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Medieval skeletons can hide a cancer rate that is far higher than expected



Cancer is not just a modern disorder. A new archaeological analysis suggests that malignant growths in medieval Britain were not as rare as we once thought.

Even before widespread smoking, the industrial revolution, and the modern rise in life expectancy, it seems that cancer was still a leading cause of disease.

Scanning and X-rays 143 medieval skeletons from six cemeteries in and around the city of Cambridge, archaeologists have predicted cancer cases between the 6th and 16th centuries were about a quarter of what they are today.

That is ten times higher than previous estimates, which had set the cancer rate at less than one percent.

“Until now, it was believed that the most significant causes of ill health in medieval people were infectious diseases such as dysentery and bubonic plague along with malnutrition and injuries due to accidents or warfare,”

; says archaeologist Jenna Dittmar of Cambridge University.

“We now have to add cancer as one of the biggest disease classes that affected medieval people.”

Previous analyzes of medieval skeletons in Britain have focused only on the exterior of the bone, but Dittmar and her colleagues also decided to seek evidence of bone metastases.

263379 webCT scan bone from a medieval skull with a white arrow showing metastasis. (Bram Mulder)

Scanning parts of the skeleton that are more likely to hold cancerous growth, such as the spine, pelvis and femur, the team found signs of malignancy in five people from the Middle Ages.

Most cases were confined to the pelvis, but there was a middle-aged man who had lesions spread through his skeleton, which is a sign of blood cancer.

263378 webExcavated medieval spine with white arrows showing cancer metastases. (Jenna Dittmar)

“Using CT scans, we were able to see cancerous lesions hidden inside a bone that looked completely normal from the outside,” says Dittmar.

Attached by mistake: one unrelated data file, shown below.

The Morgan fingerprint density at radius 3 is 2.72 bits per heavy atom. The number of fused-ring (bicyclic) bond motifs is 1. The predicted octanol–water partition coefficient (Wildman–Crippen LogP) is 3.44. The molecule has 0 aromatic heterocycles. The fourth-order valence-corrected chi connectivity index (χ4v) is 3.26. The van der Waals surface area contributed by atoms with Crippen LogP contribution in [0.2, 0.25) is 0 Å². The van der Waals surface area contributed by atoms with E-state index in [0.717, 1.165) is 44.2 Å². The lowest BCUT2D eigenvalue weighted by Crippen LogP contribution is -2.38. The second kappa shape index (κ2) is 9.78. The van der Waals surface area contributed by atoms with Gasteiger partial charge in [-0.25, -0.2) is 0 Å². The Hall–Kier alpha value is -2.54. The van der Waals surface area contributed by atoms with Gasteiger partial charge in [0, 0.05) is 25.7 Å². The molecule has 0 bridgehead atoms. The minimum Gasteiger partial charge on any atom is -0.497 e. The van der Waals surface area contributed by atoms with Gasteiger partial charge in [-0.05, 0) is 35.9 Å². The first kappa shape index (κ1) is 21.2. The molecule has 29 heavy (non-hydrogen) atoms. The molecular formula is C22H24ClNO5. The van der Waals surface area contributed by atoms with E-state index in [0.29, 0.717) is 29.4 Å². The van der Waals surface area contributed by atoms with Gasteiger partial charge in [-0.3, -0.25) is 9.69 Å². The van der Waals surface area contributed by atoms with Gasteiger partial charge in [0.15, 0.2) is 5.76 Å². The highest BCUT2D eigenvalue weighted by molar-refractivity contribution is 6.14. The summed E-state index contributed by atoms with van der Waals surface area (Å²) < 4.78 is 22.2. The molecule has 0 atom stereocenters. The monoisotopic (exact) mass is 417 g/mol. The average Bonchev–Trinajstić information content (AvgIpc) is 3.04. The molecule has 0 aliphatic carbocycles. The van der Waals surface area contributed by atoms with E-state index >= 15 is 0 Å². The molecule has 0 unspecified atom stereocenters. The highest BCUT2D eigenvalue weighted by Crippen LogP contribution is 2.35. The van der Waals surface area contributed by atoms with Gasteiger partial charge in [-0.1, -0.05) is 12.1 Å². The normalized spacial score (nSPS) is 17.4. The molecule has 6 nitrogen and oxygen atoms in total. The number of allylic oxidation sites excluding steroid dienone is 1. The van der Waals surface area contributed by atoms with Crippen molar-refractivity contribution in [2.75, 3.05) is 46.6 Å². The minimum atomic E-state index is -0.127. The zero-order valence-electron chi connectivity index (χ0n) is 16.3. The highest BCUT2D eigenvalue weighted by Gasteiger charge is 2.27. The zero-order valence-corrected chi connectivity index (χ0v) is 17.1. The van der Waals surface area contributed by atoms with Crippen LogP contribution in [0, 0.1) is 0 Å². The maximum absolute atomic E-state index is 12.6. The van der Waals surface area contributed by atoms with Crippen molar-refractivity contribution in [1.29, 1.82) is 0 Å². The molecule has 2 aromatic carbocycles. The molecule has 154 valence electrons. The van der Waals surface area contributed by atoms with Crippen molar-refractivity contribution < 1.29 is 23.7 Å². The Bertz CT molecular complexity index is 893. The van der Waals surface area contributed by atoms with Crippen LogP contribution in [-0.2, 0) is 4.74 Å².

This type of scan can detect bone metastases in patients about 75 percent of the time, and over a third of people who die of cancer today show signs of these growths in their bones.

Based on these statistics, the authors believe that the minimum incidence of all cancers in medieval Britain would have been somewhere between 9 and 14 percent.

In the centuries since, this speed has increased. In modern Britain, where people live far longer, inhale more pollutants and face more viruses, up to 50 percent of people have cancer when they die.

It is important to find out how much the cancer incidence has increased in recent years because it allows us to know where our biggest threats are coming from. At present, it is still not entirely clear how much tobacco smoking and pollutants have affected our disease rates as a whole because we do not have a baseline to work away from.

Historical texts are not very reliable and are difficult to compare with modern data, while archaeological remains are much more reliable, especially with the technology we have today.

The sample size for the current study was apparently small and focused only on one region. It is also a difficult business that diagnoses cancer so many centuries later.

But even with these reservations in mind, the results suggest that we have missed many cases of medieval cancer by not looking within the bone.

“We need further studies using CT scans of seemingly normal skeletons in different regions and time periods to see how common cancer was in important civilizations of the past,” says first author of the new research, archaeologist Piers Mitchell of Cambridge University.

The study was published in Cancer. The paper is unavailable at the time of publication, but evidence of the pre-press release can be reviewed at Academia.edu.


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